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CES 2020 runs from January 7th to the 10th with more than 4,500 exhibitors. (Picture: AFP)

Scooters, hidden cameras and robot cats: What to expect from Chinese companies at CES 2020

Chinese presence at CES declines for the second year, but there are still surprises

This article originally appeared on ABACUS
Two years ago, China had such a big presence at the Consumer Electronics Show that it was jokingly dubbed the Chinese electronics show. But the ongoing trade war has had an impact. The number of Chinese exhibitors dropped from 1,551 in 2018 to 1,120 in 2019, and it’s projected to drop a further 5% to 6% this year. The number of Chinese attendees also reportedly dropped from 15,383 in 2018 to 12,839 in 2019.

Still, despite the smaller presence, there are still likely to be a few highlights from Chinese companies at the show.

OnePlus Concept One

At this point, there’s not much left for smartphone makers to do to stand out from the crowd, but OnePlus is still trying. The company has been teasing a new concept phone that will be unveiled at CES this year, which it calls… Concept One.

OnePlus, the Chinese smartphone startup that made a mark in the West

OnePlus teases that one of the major features is an “invisible camera” on the back. Partnering with car maker McLaren, the new concept phone covers its rear camera with electrochromic glass -- glass that relies on power to change its color, so that when the camera is not in use, it can turn opaque and hide the camera.

If you’re underwhelmed, you’re not alone. Both Gizmodo and Wired seemed disappointed that this was the only tease from OnePlus, so we’ll have to see if Concept One has anything else to offer.

Honor V30 Pro

It seems like Huawei is undeterred by not being able to put Google apps on its smartphones. Its sub-brand Honor is expected to launch the international version of its V30 Pro at CES, according to the South China Morning Post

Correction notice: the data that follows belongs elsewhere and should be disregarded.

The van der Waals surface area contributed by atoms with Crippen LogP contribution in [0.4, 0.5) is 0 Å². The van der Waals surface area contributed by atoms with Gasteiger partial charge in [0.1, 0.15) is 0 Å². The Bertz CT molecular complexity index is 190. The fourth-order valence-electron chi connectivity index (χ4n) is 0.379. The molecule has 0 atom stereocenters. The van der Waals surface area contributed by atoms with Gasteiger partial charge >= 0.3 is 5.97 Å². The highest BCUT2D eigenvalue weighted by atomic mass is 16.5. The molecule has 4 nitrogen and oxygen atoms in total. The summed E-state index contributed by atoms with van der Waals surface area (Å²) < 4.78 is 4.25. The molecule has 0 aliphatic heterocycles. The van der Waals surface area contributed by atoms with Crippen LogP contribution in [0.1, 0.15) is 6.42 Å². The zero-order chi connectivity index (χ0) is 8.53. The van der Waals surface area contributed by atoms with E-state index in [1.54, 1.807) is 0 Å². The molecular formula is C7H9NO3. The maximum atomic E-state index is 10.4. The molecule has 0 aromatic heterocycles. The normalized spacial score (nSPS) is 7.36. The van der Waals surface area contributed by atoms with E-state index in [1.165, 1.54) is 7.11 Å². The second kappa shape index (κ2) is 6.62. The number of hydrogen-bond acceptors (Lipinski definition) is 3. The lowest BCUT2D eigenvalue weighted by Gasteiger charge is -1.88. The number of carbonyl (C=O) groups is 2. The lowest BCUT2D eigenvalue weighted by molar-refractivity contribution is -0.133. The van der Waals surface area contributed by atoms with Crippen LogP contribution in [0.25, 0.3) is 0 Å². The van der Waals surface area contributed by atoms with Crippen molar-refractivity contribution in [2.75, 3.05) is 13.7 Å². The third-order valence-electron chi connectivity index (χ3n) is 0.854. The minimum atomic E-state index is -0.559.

V30 is the Chinese brand’s upper-mid-range series launched in China in November 2019. It has a Kirin 990 processor and a 5G modem, with three rear cameras and two selfie cameras. The highest-end V30 Pro model is priced at 4,199 yuan (US$602) in China.

CES 2020 runs from January 7th to the 10th with more than 4,500 exhibitors. (Picture: AFP)

Segway Ninebot

Scooter giant Segway Ninebot is set to unveil a new self-balancing vehicle at CES -- a two-wheeled pod that lets people sit in it while cruising around… but supposedly only in campuses, airports or theme parks.

Back to the Future hoverboards are finally becoming mainstream thanks to a Chinese company

The maximum speed the S-Pod can go is 24 miles per hour. (Picture: Segway Ninebot)

Unlike its signature hoverboards, the Segway S-Pod doesn’t require people to lean in the direction they want to go. Instead, it is controlled by a joystick on one side of the vehicle.

Amazfit T-Rex

Xiaomi said it will not attend this year’s CES, but some of its ecosystem companies will have a busy show. Huami, a Xiaomi-backed wearable maker, will launch new Amazfit products at the show this year.

One of them will be the Amazfit T-Rex, a new smartwatch that can last 20 days on a single charge, according to Huami CEO Wang Huang. Huang released pictures of the T-Rex on Weibo ahead of CES today.
The Amazfit T-Rex will come in several colors, including one with a camouflage design. (Picture: Wang Huang on Weibo)
Another of Huami’s to-be-unveiled products is shoe-related, Huang also said on Weibo. But it’s not yet clear what it is.


Sony’s robot dog Aibo always drew crowds at CES, and this year, a Chinese startup is showing off a robotic cat. 

Made by Shenzhen-based Elephant Robotics, MarsCat is a programmable robotic pet that can interact with users and play with toys. The company, which mainly makes industrial robotic arms, is also running a Kickstarter campaign for the cat.
MarsCat can “feel your touch, hear your voice, see your face and play with toys,” according to its maker. (Picture: MarsCat)


Like last year, 8K is still a buzzword for TVs at CES this year, even though we still don’t have 8K content. Skyworth, for instance, launched a 8K TV for the US market at CES -- the 75-inch Q91, which will be priced at US$5,999.

TCL, on the other hand, is going another way by launching a mini-LED TV. Mini-LED promises a better experience than standard LCD TVs, but at a cheaper price than OLED TVs.

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